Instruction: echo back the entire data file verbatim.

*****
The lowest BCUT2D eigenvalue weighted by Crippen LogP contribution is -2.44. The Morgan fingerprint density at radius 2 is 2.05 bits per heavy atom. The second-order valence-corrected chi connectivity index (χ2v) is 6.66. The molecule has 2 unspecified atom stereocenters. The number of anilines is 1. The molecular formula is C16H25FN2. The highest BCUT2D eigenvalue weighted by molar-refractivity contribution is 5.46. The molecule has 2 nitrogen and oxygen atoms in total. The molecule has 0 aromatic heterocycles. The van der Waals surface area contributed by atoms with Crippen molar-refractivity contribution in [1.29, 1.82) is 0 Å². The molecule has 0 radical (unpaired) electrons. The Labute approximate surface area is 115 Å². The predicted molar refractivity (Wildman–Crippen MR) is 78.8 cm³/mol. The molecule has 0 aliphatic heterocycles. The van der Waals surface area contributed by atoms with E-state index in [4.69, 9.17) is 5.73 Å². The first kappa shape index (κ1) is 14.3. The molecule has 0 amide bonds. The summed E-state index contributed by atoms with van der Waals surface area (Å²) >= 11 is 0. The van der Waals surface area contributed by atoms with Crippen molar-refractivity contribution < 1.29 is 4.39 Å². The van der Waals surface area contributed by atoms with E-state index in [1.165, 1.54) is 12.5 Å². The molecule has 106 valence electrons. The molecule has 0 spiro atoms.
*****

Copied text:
The lowest BCUT2D eigenvalue weighted by Crippen LogP contribution is -2.44. The Morgan fingerprint density at radius 2 is 2.05 bits per heavy atom. The second-order valence-corrected chi connectivity index (χ2v) is 6.66. The molecule has 2 unspecified atom stereocenters. The number of anilines is 1. The molecular formula is C16H25FN2. The highest BCUT2D eigenvalue weighted by molar-refractivity contribution is 5.46. The molecule has 2 nitrogen and oxygen atoms in total. The molecule has 0 aromatic heterocycles. The van der Waals surface area contributed by atoms with Crippen molar-refractivity contribution in [1.29, 1.82) is 0 Å². The molecule has 0 radical (unpaired) electrons. The Labute approximate surface area is 115 Å². The predicted molar refractivity (Wildman–Crippen MR) is 78.8 cm³/mol. The molecule has 0 aliphatic heterocycles. The van der Waals surface area contributed by atoms with E-state index in [4.69, 9.17) is 5.73 Å². The first kappa shape index (κ1) is 14.3. The molecule has 0 amide bonds. The summed E-state index contributed by atoms with van der Waals surface area (Å²) >= 11 is 0. The van der Waals surface area contributed by atoms with Crippen molar-refractivity contribution < 1.29 is 4.39 Å². The van der Waals surface area contributed by atoms with E-state index in [1.165, 1.54) is 12.5 Å². The molecule has 106 valence electrons. The molecule has 0 spiro atoms.